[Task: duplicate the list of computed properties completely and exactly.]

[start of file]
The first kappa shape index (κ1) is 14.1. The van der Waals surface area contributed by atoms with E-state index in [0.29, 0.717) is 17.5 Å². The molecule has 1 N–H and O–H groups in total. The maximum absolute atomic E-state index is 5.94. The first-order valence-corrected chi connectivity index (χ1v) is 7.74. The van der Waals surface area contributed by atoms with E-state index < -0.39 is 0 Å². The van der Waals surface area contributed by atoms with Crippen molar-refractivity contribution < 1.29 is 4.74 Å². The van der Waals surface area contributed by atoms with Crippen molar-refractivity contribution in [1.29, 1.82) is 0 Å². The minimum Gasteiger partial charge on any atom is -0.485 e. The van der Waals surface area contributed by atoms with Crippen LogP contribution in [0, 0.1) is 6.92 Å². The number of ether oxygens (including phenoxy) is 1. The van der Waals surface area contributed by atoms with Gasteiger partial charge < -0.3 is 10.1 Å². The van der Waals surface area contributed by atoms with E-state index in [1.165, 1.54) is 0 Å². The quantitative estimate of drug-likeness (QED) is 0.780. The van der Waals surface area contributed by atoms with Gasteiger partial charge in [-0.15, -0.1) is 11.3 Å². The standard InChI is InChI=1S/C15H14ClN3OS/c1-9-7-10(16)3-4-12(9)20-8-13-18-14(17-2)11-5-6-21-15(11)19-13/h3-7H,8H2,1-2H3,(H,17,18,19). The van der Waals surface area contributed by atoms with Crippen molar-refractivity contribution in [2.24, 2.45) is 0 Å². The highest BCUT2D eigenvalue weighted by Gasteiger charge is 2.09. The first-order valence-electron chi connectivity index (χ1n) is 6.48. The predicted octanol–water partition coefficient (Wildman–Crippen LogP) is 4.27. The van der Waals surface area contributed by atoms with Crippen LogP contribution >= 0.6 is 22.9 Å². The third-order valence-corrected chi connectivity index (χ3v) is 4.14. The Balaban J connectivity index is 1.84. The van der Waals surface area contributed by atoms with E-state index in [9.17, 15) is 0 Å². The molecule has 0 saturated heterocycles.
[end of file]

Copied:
The first kappa shape index (κ1) is 14.1. The van der Waals surface area contributed by atoms with E-state index in [0.29, 0.717) is 17.5 Å². The molecule has 1 N–H and O–H groups in total. The maximum absolute atomic E-state index is 5.94. The first-order valence-corrected chi connectivity index (χ1v) is 7.74. The van der Waals surface area contributed by atoms with E-state index < -0.39 is 0 Å². The van der Waals surface area contributed by atoms with Crippen molar-refractivity contribution < 1.29 is 4.74 Å². The van der Waals surface area contributed by atoms with Crippen molar-refractivity contribution in [1.29, 1.82) is 0 Å². The minimum Gasteiger partial charge on any atom is -0.485 e. The van der Waals surface area contributed by atoms with Crippen LogP contribution in [0, 0.1) is 6.92 Å². The number of ether oxygens (including phenoxy) is 1. The van der Waals surface area contributed by atoms with Gasteiger partial charge < -0.3 is 10.1 Å². The van der Waals surface area contributed by atoms with E-state index in [1.165, 1.54) is 0 Å². The quantitative estimate of drug-likeness (QED) is 0.780. The van der Waals surface area contributed by atoms with Gasteiger partial charge in [-0.15, -0.1) is 11.3 Å². The standard InChI is InChI=1S/C15H14ClN3OS/c1-9-7-10(16)3-4-12(9)20-8-13-18-14(17-2)11-5-6-21-15(11)19-13/h3-7H,8H2,1-2H3,(H,17,18,19). The van der Waals surface area contributed by atoms with Crippen molar-refractivity contribution in [2.24, 2.45) is 0 Å². The highest BCUT2D eigenvalue weighted by Gasteiger charge is 2.09. The first-order valence-electron chi connectivity index (χ1n) is 6.48. The predicted octanol–water partition coefficient (Wildman–Crippen LogP) is 4.27. The van der Waals surface area contributed by atoms with Crippen LogP contribution >= 0.6 is 22.9 Å². The third-order valence-corrected chi connectivity index (χ3v) is 4.14. The Balaban J connectivity index is 1.84. The van der Waals surface area contributed by atoms with E-state index in [9.17, 15) is 0 Å². The molecule has 0 saturated heterocycles.